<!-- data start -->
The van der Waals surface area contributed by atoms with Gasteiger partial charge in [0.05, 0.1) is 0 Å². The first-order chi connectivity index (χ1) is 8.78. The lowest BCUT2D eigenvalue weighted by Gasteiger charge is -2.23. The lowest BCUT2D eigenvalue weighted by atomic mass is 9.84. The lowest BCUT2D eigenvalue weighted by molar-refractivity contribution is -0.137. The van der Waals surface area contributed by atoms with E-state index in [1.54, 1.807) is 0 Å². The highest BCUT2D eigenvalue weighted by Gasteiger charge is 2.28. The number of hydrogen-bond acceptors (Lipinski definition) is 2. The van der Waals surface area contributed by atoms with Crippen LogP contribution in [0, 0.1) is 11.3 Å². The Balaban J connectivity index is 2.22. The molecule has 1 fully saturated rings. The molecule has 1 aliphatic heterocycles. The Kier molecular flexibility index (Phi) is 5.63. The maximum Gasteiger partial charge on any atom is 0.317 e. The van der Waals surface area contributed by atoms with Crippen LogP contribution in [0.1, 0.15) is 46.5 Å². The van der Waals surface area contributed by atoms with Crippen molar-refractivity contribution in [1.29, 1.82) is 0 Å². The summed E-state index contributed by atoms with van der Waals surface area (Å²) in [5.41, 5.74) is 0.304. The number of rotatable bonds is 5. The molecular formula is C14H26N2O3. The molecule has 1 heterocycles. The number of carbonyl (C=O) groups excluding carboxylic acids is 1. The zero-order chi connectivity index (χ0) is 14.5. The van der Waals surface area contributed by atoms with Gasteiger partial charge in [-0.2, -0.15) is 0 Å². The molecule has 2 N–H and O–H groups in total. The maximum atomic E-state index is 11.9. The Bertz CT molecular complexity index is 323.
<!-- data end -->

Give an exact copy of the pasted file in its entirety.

The van der Waals surface area contributed by atoms with Gasteiger partial charge in [0.05, 0.1) is 0 Å². The first-order chi connectivity index (χ1) is 8.78. The lowest BCUT2D eigenvalue weighted by Gasteiger charge is -2.23. The lowest BCUT2D eigenvalue weighted by atomic mass is 9.84. The lowest BCUT2D eigenvalue weighted by molar-refractivity contribution is -0.137. The van der Waals surface area contributed by atoms with E-state index in [1.54, 1.807) is 0 Å². The highest BCUT2D eigenvalue weighted by Gasteiger charge is 2.28. The number of hydrogen-bond acceptors (Lipinski definition) is 2. The van der Waals surface area contributed by atoms with Crippen LogP contribution in [0, 0.1) is 11.3 Å². The Balaban J connectivity index is 2.22. The molecule has 1 fully saturated rings. The molecule has 1 aliphatic heterocycles. The Kier molecular flexibility index (Phi) is 5.63. The maximum Gasteiger partial charge on any atom is 0.317 e. The van der Waals surface area contributed by atoms with Crippen LogP contribution in [0.1, 0.15) is 46.5 Å². The van der Waals surface area contributed by atoms with Crippen molar-refractivity contribution in [1.29, 1.82) is 0 Å². The summed E-state index contributed by atoms with van der Waals surface area (Å²) in [5.41, 5.74) is 0.304. The number of rotatable bonds is 5. The molecular formula is C14H26N2O3. The molecule has 1 heterocycles. The number of carbonyl (C=O) groups excluding carboxylic acids is 1. The zero-order chi connectivity index (χ0) is 14.5. The van der Waals surface area contributed by atoms with Gasteiger partial charge in [-0.2, -0.15) is 0 Å². The molecule has 2 N–H and O–H groups in total. The maximum atomic E-state index is 11.9. The Bertz CT molecular complexity index is 323.